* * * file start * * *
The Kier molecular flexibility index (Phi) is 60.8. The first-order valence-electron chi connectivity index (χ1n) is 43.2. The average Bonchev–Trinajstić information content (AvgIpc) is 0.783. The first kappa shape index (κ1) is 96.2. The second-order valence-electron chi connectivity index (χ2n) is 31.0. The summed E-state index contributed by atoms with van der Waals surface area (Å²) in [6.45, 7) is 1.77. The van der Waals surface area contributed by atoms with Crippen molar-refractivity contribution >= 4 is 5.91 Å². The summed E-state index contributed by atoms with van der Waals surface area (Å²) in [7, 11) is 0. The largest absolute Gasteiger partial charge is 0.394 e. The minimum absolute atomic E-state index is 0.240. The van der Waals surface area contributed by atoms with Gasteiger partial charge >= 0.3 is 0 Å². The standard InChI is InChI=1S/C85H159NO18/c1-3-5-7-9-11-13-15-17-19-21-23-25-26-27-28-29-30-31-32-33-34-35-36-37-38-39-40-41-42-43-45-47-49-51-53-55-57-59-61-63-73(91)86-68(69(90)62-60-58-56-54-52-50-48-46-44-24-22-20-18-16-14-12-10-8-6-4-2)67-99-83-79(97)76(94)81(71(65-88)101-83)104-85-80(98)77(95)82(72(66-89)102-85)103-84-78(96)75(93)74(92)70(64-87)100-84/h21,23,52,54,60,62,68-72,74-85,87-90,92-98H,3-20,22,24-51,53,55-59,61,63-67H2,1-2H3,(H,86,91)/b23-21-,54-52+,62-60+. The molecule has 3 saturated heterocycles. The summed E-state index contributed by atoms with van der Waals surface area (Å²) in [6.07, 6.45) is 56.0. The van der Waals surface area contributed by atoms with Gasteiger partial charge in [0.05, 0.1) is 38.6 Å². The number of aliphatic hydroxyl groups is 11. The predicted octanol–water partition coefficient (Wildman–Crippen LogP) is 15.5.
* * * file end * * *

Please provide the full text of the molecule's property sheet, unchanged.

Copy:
The Kier molecular flexibility index (Phi) is 60.8. The first-order valence-electron chi connectivity index (χ1n) is 43.2. The average Bonchev–Trinajstić information content (AvgIpc) is 0.783. The first kappa shape index (κ1) is 96.2. The second-order valence-electron chi connectivity index (χ2n) is 31.0. The summed E-state index contributed by atoms with van der Waals surface area (Å²) in [6.45, 7) is 1.77. The van der Waals surface area contributed by atoms with Crippen molar-refractivity contribution >= 4 is 5.91 Å². The summed E-state index contributed by atoms with van der Waals surface area (Å²) in [7, 11) is 0. The largest absolute Gasteiger partial charge is 0.394 e. The minimum absolute atomic E-state index is 0.240. The van der Waals surface area contributed by atoms with Gasteiger partial charge >= 0.3 is 0 Å². The standard InChI is InChI=1S/C85H159NO18/c1-3-5-7-9-11-13-15-17-19-21-23-25-26-27-28-29-30-31-32-33-34-35-36-37-38-39-40-41-42-43-45-47-49-51-53-55-57-59-61-63-73(91)86-68(69(90)62-60-58-56-54-52-50-48-46-44-24-22-20-18-16-14-12-10-8-6-4-2)67-99-83-79(97)76(94)81(71(65-88)101-83)104-85-80(98)77(95)82(72(66-89)102-85)103-84-78(96)75(93)74(92)70(64-87)100-84/h21,23,52,54,60,62,68-72,74-85,87-90,92-98H,3-20,22,24-51,53,55-59,61,63-67H2,1-2H3,(H,86,91)/b23-21-,54-52+,62-60+. The molecule has 3 saturated heterocycles. The summed E-state index contributed by atoms with van der Waals surface area (Å²) in [6.07, 6.45) is 56.0. The van der Waals surface area contributed by atoms with Gasteiger partial charge in [0.05, 0.1) is 38.6 Å². The number of aliphatic hydroxyl groups is 11. The predicted octanol–water partition coefficient (Wildman–Crippen LogP) is 15.5.